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Lever Voting Machines Hang On

Hope springs eternal for local municipalities that have been fighting for permission to continue using the reliable “old-fashioned” mechanical lever voting machines. The new electronic machines that Congress mandated for federal elections a few years ago would be extremely costly for villages, school districts and special districts to purchase or rent. In fact, in some cases it might be impossible for a small village to even rent a new electronic voting machine. 

 

Republican New York State Senator Jack Martins and Democratic State Assemblywoman Michelle Schimel successfully joined forces to push through legislation that will now allow villages, school districts and special districts to continue using mechanical voting machines for an additional year. Twice before the two legislators worked together to push through similar extensions.

 

Without this bill, local governments and school districts would be forced to purchase or rent electronic voting machines at an exorbitant cost or use paper ballots in conducting their local, non-partisan elections. The legislation also paves the way for a permanent solution to address the problems that have hindered the ability of localities to transition to electronic voting machines. 

 

“Allowing schools, villages and special districts to continue to use lever-style voting machines will help them save money and conduct elections with fair and accurate outcomes,” said Martins, the Senate sponsor of the legislation. “These are non-partisan elections with small voter turnouts, completely different from a regular general election ... and need to be treated that way.” Extending this exemption, he said, “will deliver real relief to our schools and local governments.”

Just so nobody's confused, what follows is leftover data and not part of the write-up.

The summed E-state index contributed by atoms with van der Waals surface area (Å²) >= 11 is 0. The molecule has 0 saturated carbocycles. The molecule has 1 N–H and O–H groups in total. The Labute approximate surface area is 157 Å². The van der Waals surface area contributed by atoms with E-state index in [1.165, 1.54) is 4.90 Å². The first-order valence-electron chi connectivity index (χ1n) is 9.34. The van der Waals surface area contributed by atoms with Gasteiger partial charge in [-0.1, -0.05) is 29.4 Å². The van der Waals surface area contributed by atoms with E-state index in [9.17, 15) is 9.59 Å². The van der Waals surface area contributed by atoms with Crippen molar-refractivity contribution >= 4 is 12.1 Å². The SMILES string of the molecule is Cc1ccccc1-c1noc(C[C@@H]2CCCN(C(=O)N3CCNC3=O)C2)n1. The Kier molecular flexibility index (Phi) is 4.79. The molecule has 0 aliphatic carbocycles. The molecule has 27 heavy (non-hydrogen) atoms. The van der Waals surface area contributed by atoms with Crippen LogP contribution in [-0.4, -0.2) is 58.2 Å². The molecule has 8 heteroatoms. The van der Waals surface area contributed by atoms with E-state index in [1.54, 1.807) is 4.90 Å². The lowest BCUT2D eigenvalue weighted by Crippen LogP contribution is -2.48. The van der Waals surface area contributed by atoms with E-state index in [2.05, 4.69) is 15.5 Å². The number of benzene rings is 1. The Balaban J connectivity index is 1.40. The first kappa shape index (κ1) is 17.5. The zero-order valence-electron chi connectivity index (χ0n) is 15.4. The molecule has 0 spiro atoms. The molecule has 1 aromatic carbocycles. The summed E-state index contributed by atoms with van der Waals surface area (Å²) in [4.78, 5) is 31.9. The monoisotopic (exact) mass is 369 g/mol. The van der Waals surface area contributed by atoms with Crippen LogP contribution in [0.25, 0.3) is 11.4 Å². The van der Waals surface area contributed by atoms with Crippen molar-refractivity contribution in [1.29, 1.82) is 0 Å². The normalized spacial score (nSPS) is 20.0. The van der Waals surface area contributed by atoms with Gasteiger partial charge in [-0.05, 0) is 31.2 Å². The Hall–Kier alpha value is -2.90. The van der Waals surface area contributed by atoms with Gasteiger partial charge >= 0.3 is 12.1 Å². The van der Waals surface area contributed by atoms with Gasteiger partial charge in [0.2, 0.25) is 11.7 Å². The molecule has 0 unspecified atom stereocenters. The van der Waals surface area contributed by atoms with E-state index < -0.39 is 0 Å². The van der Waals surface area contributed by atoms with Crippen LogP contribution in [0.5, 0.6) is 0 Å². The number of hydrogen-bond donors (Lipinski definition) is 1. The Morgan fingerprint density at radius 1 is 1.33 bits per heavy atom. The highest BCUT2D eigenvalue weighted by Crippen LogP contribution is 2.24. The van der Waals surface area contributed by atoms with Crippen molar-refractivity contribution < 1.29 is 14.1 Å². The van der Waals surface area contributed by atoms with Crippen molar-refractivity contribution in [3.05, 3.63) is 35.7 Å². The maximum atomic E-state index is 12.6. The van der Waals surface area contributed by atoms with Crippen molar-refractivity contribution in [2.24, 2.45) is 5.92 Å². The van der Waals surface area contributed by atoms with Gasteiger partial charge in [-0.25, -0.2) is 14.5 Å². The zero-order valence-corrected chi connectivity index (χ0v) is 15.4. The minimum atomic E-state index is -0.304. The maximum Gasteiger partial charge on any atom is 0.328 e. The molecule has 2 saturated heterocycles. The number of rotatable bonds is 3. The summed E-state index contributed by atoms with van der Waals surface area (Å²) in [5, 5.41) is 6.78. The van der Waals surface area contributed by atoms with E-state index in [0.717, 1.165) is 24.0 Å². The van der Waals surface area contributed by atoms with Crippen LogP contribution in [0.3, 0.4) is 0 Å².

Schimel sponsored the bill in the Assembly. “This legislation ensures that the democratic process in non-partisan elections will go forward while the State Board of Elections (BOE) develops solutions to ease

localities’ transition to electronic voting machines,” she said. “For the first time, we are putting the government’s feet to the fire by forcing the BOE to consider the fiscal and resource impact of its recommendations on local governments and school districts.”

 

The Help America Vote Act required states to adopt new voting machines in federal elections, and in implementing the Act, New York chose to mandate the use of new electronic machines for all elections.

This has proven costly to local governments. 

 

This legislation will extend the current exemption allowing school districts and localities to use lever-style voting machines until Dec. 31, 2015. Additionally, the New York State BOE is required to conduct a report on the administration of elections by villages, school districts and special districts. The bill requires the BOE to take into consideration recommendations proposed by various stakeholders, such as the

New York State School Boards Association, the New York State Council of School Superintendents, the New York State Conference of Mayors, and the New York State Association of Counties. The report, which must be submitted to the Governor and State Legislature by Jan. 31, 2015, must include recommendations and guidance to localities on how to transition to electronic voting systems. 

 

The report must also include an analysis of the cost and fiscal impact of these solutions on local governments and school districts.